An entrancing introduction to the sound of the late medieval and early renaissance convent, with newly recovered music from the convents of Verona, Florence, and Ferrara. Anonymous works from convent manuscripts appear alongside works by the most illustrious composers of the age: Hildegard of Bingen, Binchois, Josquin des Prez, Suor Leonora d’Este, Cipriano de Rore, Giovanni Pierluigi da Palestria, Suor Raffaella Aleotti, and Alessandro Grandi.
“Each maid who loves the Lord, come to the dance singing of love.” These words, from a popular devotional song, open an instruction book on how to live the spiritual life, written by the fifteenth century’s most musical nun, Caterina Vigri, or Saint Catherine of Bologna.
Catherine understood well the importance of music to nuns, and the importance of their music to the outside world. People came to convent churches to hear the ethereal harmonies but stayed to hear the liturgy. The sound of the convent was the sound of the Renaissance city: unlike the chapels of the great and the good, nuns’ singing was available to everyone, rich or poor. And yet, the history of convent music is the centuries-long history of inventive and tireless resistance against male authorities who would have silenced it.
The Church feared the seductive powers of the female voice, and many worried that singing would lead nuns into the mortal sin of pride: During the Renaissance, bishops often forbade music altogether in convents under their rule. But even in more lenient times, the prohibition of music could be used as an ultimate sanction. Even the convent of the great Saint Hildegard of Bingen, one of the earliest and most prolific medieval composers, suffered this punishment when the saint became too outspoken against her superiors.
Convents fulfilled many functions in medieval and Renaissance societies: they were the economic and spiritual heart of many communities, safe spaces for women at all stages of life and from all strata of society, and often places where women could thrive intellectually, practically, and creatively away from the intense scrutiny of male relatives. Women trained in music were particularly welcomed, because fine music could elevate a house’s reputation, which could then attract wealthy families to the convent to celebrate weddings and burials, and to provide the more permanent investment of daughters as novices. But even more importantly, the nuns’ primary purpose was the Opus Dei, the recitation of all 150 biblical psalms over the course of the week; through this musical labour, they ensured the spiritual wellbeing of the entire city.
Music’s role in the convent was threefold – liturgical, devotional, and social – and nuns sang more than they did any other single activity, even sleeping. Their lives were regulated by the hours of the Divine Office, which they sang or chanted eight times per day. Convent music was at its most dazzling leading up to and during the principal feasts of the Christian calendar – Advent and Christmas Week, Holy Week and Easter – and at times of civic rejoicing, such as the celebration of royal weddings or military victories.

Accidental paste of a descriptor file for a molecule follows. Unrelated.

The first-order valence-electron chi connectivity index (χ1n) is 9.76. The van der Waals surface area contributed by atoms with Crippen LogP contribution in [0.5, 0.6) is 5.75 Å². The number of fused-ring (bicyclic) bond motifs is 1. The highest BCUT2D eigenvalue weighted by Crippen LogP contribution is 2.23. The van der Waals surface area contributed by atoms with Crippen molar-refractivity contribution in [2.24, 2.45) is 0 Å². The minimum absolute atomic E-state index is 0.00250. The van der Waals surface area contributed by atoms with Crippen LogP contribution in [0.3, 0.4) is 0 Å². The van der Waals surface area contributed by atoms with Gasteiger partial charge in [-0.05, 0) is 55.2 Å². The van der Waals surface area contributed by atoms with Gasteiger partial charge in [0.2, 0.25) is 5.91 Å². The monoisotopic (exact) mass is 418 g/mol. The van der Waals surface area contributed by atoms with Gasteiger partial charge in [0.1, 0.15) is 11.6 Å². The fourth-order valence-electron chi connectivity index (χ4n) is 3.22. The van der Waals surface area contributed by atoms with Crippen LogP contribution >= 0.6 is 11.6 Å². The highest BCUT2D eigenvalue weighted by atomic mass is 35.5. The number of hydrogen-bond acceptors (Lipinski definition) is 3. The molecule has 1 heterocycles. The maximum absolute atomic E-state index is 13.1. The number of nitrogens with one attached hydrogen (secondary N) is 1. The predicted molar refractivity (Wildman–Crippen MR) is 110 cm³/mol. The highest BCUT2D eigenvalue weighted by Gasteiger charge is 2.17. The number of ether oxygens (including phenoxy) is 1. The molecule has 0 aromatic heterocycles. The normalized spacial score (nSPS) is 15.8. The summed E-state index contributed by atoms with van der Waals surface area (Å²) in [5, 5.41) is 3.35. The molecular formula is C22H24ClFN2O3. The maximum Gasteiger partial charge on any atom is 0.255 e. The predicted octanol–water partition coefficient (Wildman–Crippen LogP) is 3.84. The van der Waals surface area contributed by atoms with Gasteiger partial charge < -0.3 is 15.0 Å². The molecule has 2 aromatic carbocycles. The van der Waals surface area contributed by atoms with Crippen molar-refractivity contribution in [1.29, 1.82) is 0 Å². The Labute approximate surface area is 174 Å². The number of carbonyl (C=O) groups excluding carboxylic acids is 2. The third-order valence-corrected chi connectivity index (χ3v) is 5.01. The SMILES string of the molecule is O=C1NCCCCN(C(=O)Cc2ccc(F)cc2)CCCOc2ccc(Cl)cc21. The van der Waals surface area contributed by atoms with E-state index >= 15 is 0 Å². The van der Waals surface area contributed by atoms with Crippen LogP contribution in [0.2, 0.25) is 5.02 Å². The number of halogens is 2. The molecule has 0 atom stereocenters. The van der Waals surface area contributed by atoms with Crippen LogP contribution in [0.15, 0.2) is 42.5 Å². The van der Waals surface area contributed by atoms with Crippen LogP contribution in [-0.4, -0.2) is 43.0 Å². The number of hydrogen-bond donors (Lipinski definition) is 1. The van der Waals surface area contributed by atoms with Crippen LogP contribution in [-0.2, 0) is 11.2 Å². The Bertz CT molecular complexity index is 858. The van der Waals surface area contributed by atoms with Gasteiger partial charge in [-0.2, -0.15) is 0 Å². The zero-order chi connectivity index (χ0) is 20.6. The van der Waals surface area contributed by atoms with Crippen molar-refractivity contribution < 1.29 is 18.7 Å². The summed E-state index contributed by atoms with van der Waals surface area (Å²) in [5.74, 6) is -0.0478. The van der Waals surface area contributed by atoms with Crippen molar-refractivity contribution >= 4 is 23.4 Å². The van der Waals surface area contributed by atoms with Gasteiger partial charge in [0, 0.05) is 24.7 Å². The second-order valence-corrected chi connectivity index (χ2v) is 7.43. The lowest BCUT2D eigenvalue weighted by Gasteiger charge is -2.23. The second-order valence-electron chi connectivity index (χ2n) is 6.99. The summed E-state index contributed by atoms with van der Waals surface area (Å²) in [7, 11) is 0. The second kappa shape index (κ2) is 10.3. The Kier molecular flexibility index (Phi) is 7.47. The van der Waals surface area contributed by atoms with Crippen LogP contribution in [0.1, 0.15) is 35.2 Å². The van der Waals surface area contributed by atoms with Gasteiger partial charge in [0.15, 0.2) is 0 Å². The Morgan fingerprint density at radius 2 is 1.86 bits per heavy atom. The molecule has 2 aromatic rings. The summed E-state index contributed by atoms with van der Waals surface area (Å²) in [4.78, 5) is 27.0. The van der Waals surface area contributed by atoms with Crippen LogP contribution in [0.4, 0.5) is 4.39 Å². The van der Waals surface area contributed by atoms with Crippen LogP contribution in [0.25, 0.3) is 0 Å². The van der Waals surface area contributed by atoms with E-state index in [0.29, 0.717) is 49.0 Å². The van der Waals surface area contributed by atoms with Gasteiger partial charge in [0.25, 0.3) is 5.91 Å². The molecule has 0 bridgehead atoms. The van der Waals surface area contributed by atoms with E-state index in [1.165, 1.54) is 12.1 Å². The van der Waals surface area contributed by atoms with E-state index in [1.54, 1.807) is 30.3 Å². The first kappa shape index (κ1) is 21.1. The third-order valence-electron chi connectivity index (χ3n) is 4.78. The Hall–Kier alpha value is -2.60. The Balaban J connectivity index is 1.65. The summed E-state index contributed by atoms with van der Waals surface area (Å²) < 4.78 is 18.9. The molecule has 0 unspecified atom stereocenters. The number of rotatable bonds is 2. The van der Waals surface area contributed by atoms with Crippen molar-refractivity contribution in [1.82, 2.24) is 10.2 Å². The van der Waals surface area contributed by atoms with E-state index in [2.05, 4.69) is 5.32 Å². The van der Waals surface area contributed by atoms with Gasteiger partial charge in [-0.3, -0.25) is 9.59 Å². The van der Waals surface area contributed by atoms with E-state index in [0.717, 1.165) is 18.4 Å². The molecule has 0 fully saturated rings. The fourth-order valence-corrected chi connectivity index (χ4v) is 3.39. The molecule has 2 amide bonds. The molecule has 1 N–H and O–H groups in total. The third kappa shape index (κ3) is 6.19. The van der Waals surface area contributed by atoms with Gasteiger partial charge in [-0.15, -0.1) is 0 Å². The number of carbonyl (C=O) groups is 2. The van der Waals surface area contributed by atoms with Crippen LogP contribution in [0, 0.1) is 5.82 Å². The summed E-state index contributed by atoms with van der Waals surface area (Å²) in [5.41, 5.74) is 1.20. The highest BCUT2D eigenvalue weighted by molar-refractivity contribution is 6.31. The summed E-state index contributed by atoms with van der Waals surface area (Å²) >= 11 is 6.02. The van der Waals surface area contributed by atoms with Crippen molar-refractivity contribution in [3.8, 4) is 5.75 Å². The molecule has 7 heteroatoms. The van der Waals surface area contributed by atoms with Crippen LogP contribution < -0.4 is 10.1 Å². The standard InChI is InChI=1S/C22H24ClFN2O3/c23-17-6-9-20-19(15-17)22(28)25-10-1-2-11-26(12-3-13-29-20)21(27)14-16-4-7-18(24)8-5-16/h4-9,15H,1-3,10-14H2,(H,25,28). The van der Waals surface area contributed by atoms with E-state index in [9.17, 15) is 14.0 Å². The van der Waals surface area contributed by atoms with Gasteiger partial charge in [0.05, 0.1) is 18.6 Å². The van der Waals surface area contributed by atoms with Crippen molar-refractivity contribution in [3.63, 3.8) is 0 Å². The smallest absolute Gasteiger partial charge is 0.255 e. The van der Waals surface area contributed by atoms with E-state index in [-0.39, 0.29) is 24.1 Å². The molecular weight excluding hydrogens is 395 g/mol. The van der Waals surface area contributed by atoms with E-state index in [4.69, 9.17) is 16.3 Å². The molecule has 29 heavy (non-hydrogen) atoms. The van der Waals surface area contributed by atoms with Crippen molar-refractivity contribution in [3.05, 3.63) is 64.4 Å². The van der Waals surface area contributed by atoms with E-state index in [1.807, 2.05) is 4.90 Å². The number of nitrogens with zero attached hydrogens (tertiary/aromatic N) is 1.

Musical dramas, like Hildegard’s Ordo virtutum, or plays with musical interludes were once a common feature of elaborate public celebrations on important feasts. During the Renaissance they became more private, although they still might be performed at important events in front of guests, particularly by the novices and noble girls educated at the convent. The line between sacred and secular was not as sharply delineated as it might appear now, and nuns knew how to draw on music from outside the cloister to enliven their spiritual recreations, by putting new words to popular melodies or even courtly songs that had filtered through to them.
But away from the chapel and the parlour, music was also a way that nuns could be brought closer together, and closer to God. Both Hildegard and Caterina Vigri used music for both private and collective devotion, teaching their sisters, especially those who could not read, Bible stories and theology through simple and repetitive song. Nuns, paradoxically, sang freely as women about sensual love much earlier than their secular counterparts, with special affection for the divine ecstasy of the Song of Songs. Their vows of chastity did not prevent them from expressing passion for the Body of Christ, their collective husband, so singing together served a greater spiritual purpose, by heightening their emotional responsiveness to the Sacraments.
For nuns with musical education, though, singing more advanced compositions was an even more immersive experience: the veil heightens the need to listen, and the mingling of multiple voices all in the same register requires acute concentration. In some convents, singing polyphony may have been closer to the spiritual practice of divine reading, the slow and deliberate reading aloud of scripture and meditative text, intended to help the reader internalise the meaning of the words. This intensity finds its ultimate expression in the motets attributed to Suor Leonora d’Este, Lucrezia Borgia’s daughter, who rejected life as a princess of Ferrara in favour of a life of contemplation, devoted to serious musical study at the highest level.
Nuns from the British Isles to Scandanavia, Iberia to the eastern Venetian Republic, found solace in music over centuries; but the threat of the Reformation deepened the Church’s anxieties regarding women, especially nuns, and the propriety of any engagement with the outside world. Even though their activities may have been hushed by the authorities and written out of histories by those with anxieties about the power of convent singing, there are traces in the musical manuscripts, in chronicles, in payment records, and even in print, that give us glimpses of just how glorious and rich the musical traditions of Europe’s convents were.
© Laurie Stras